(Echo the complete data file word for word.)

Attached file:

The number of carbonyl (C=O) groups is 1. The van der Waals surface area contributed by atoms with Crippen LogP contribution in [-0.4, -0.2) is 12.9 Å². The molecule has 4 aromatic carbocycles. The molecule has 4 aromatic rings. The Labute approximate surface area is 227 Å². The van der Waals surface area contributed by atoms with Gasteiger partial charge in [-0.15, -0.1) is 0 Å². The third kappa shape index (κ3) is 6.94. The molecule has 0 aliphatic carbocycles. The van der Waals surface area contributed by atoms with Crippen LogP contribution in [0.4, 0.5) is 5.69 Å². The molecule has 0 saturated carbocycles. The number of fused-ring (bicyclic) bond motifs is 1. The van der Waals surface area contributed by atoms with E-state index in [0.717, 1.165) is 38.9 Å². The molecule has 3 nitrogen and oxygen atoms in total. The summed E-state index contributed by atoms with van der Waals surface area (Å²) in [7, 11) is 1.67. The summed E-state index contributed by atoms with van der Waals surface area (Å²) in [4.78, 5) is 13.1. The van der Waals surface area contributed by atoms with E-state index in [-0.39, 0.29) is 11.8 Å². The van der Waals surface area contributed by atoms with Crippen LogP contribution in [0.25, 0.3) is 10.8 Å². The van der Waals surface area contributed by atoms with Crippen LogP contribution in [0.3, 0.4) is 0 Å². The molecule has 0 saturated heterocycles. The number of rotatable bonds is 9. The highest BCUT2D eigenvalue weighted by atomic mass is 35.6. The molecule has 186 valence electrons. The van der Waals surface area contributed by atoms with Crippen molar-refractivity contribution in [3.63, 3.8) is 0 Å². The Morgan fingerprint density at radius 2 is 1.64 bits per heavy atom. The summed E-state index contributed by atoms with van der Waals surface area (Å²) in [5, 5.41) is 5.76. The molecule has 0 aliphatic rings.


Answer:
The number of carbonyl (C=O) groups is 1. The van der Waals surface area contributed by atoms with Crippen LogP contribution in [-0.4, -0.2) is 12.9 Å². The molecule has 4 aromatic carbocycles. The molecule has 4 aromatic rings. The Labute approximate surface area is 227 Å². The van der Waals surface area contributed by atoms with Gasteiger partial charge in [-0.15, -0.1) is 0 Å². The third kappa shape index (κ3) is 6.94. The molecule has 0 aliphatic carbocycles. The van der Waals surface area contributed by atoms with Crippen LogP contribution in [0.4, 0.5) is 5.69 Å². The molecule has 0 saturated carbocycles. The number of fused-ring (bicyclic) bond motifs is 1. The van der Waals surface area contributed by atoms with E-state index in [0.717, 1.165) is 38.9 Å². The molecule has 3 nitrogen and oxygen atoms in total. The summed E-state index contributed by atoms with van der Waals surface area (Å²) in [7, 11) is 1.67. The summed E-state index contributed by atoms with van der Waals surface area (Å²) in [4.78, 5) is 13.1. The van der Waals surface area contributed by atoms with E-state index in [-0.39, 0.29) is 11.8 Å². The van der Waals surface area contributed by atoms with Crippen LogP contribution in [0.25, 0.3) is 10.8 Å². The van der Waals surface area contributed by atoms with Crippen LogP contribution in [0.3, 0.4) is 0 Å². The molecule has 0 saturated heterocycles. The number of rotatable bonds is 9. The highest BCUT2D eigenvalue weighted by atomic mass is 35.6. The molecule has 186 valence electrons. The van der Waals surface area contributed by atoms with Crippen molar-refractivity contribution in [3.63, 3.8) is 0 Å². The Morgan fingerprint density at radius 2 is 1.64 bits per heavy atom. The summed E-state index contributed by atoms with van der Waals surface area (Å²) in [5, 5.41) is 5.76. The molecule has 0 aliphatic rings.